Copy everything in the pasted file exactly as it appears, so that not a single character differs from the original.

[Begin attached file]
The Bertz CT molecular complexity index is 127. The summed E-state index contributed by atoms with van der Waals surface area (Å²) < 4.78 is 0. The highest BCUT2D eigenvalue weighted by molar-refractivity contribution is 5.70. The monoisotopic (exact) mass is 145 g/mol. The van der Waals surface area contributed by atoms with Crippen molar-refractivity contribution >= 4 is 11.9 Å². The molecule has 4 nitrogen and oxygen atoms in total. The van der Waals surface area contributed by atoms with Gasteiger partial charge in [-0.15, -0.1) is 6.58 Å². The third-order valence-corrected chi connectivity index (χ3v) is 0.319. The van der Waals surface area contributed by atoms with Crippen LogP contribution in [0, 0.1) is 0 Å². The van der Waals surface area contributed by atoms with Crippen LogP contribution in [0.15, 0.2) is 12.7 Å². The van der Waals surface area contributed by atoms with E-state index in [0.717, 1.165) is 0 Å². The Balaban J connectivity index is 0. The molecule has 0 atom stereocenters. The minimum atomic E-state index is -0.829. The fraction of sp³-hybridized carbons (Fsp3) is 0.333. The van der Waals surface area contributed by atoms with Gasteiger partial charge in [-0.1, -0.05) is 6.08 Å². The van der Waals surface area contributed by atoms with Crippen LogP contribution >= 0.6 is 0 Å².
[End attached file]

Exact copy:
The Bertz CT molecular complexity index is 127. The summed E-state index contributed by atoms with van der Waals surface area (Å²) < 4.78 is 0. The highest BCUT2D eigenvalue weighted by molar-refractivity contribution is 5.70. The monoisotopic (exact) mass is 145 g/mol. The van der Waals surface area contributed by atoms with Crippen molar-refractivity contribution >= 4 is 11.9 Å². The molecule has 4 nitrogen and oxygen atoms in total. The van der Waals surface area contributed by atoms with Gasteiger partial charge in [-0.15, -0.1) is 6.58 Å². The third-order valence-corrected chi connectivity index (χ3v) is 0.319. The van der Waals surface area contributed by atoms with Crippen LogP contribution in [0, 0.1) is 0 Å². The van der Waals surface area contributed by atoms with Crippen LogP contribution in [0.15, 0.2) is 12.7 Å². The van der Waals surface area contributed by atoms with E-state index in [0.717, 1.165) is 0 Å². The Balaban J connectivity index is 0. The molecule has 0 atom stereocenters. The minimum atomic E-state index is -0.829. The fraction of sp³-hybridized carbons (Fsp3) is 0.333. The van der Waals surface area contributed by atoms with Gasteiger partial charge in [-0.1, -0.05) is 6.08 Å². The van der Waals surface area contributed by atoms with Crippen LogP contribution >= 0.6 is 0 Å².